issue 175 - September 1987
Illustration: Sue Hillwood-Harris
Recent issues of the NI on Sex and AIDS have suggested
that non-penetrative sex is something heterosexual people
should explore. But what on earth is it? And how can
men learn to live without the kind of sex they are used to?
Paul Ryan offers a few pointers from his own experience.
I finally lost my virginity at 18 - a red-letter day that I'd yearned for and fantasized about for years. And, as I'd sometimes dreamed, the innocence of which I was then so ashamed was spirited away by an 'older woman' (she was 19) who was 'experienced' (she'd slept with one other man a few times).
Even leaving aside masturbation, I had 'communicated physically' with my previous girl-friend in all sorts of ways - we'd deep-kissed and caressed for hours on end, bared our breasts to the touch and even explored each other's genitals by hand with some freedom. But none of this was 'sex'. Real sex was putting the penis into the vagina. And William Blake's poetry had even promised me that this mythic connection might be a Gateway to the Infinite, a Glimpse of Eternity.
Judged by these standards intercourse was, needless to say, something of a disappointment. No mystical revelations, no shattering orgasm - just a very pleasant feeling in the genital region. But what I remember vividly and with some embarrassment is what happened as soon as this gentle woman slotted my penis carefully inside her. One moment I was a nervous ingénu, trembling passively as she descended upon me; the next I was giving my best impression of a raging bull, thrusting away into her madly as if my life depended upon it. What had taken over was sudden panic that I might not be able to come, and thus I hurtled towards my orgasm as fast as I could.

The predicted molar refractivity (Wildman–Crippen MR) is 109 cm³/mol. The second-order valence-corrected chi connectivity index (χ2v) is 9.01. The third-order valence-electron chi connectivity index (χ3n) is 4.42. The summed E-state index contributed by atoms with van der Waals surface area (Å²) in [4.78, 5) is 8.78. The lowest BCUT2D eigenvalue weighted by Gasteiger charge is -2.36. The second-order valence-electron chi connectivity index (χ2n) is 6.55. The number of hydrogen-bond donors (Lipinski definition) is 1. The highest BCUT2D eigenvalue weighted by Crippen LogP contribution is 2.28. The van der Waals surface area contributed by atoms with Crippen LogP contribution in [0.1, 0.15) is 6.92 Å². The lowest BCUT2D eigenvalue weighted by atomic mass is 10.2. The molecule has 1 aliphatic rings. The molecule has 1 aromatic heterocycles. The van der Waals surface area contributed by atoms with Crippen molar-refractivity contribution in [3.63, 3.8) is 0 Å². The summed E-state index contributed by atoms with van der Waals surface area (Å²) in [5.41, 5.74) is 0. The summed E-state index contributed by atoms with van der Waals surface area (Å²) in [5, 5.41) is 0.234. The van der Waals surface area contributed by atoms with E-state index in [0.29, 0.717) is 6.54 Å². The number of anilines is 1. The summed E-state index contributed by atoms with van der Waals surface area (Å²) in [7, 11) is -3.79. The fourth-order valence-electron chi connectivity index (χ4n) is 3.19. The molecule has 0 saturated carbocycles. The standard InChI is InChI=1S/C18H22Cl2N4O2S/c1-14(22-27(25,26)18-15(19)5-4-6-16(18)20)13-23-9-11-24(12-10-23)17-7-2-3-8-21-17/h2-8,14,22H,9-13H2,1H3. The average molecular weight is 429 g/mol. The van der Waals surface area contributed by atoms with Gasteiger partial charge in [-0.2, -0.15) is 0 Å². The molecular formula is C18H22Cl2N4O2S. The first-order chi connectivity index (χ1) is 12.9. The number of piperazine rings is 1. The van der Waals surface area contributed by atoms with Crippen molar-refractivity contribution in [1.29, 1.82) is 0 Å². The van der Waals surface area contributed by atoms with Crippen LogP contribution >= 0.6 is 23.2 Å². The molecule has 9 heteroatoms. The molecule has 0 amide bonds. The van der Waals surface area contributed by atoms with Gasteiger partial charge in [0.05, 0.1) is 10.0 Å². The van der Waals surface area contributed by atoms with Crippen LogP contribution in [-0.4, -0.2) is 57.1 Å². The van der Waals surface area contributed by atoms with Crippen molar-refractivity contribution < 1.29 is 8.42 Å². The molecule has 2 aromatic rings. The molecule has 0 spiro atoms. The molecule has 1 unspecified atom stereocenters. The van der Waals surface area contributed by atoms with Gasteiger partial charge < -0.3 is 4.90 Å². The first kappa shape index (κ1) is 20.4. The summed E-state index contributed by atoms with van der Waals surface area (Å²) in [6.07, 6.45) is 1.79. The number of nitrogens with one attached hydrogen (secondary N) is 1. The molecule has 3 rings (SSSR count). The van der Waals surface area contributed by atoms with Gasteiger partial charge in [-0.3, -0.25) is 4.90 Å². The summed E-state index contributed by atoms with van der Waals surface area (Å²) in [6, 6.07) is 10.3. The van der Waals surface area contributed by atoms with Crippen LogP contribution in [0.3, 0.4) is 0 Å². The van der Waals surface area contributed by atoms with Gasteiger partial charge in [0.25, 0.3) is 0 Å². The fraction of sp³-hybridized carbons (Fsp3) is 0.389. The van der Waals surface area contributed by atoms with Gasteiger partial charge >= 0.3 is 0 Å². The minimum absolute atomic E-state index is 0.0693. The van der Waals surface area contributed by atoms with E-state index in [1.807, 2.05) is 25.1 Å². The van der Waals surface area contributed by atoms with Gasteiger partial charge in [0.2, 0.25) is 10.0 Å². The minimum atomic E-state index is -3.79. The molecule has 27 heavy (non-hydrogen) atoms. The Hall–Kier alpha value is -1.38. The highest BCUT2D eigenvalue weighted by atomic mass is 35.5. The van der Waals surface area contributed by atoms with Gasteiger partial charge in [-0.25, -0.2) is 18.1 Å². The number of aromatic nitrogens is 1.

What this shows me as I look back is how imprisoned men are by what is expected of them, not least in bed. Not only did I think that penetration was the only meaningful kind of sex - I also thought that there was only one legitimate model of penetration and I had to prove that I was a man by conforming to it as closely as possible.
Of course many men outgrow this kind of tunnel vision - they learn to be more responsive to their partner's sexual needs and wishes, they learn to try and hold back their ejaculation rather than to rush into it headlong. But the idea that the only true form of sex is penetration is still with us - and, while it remains, it will make a new and better kind of heterosexual communication very difficult to achieve.
'What is wrong with penetrative sex?' you might well be asking, 'My sex life works pretty well and my partner doesn't have any complaints about penetration - she enjoys it as much as I do. So what's the problem?'
It is certainly possible that there is no problem. But has your partner ever had a real chance to define the pattern of your sex life? Or has she had to accept penetration as a given fact and tried to find ways of constructing her own pleasure around it? According to recent studies of sexuality1, between 64 and 80 per cent of women seldom or never have orgasms from the sensations of penetration alone.
This is completely understandable in physiological terms. Women's organ of sexual pleasure is the clitoris, found under a lip of skin near the top of the vaginal opening. This is easy enough to find and stimulate by finger or by tongue (though some guidance in the search sometimes proves necessary) but it is virtually impossible for the penis to touch it while inside the vagina.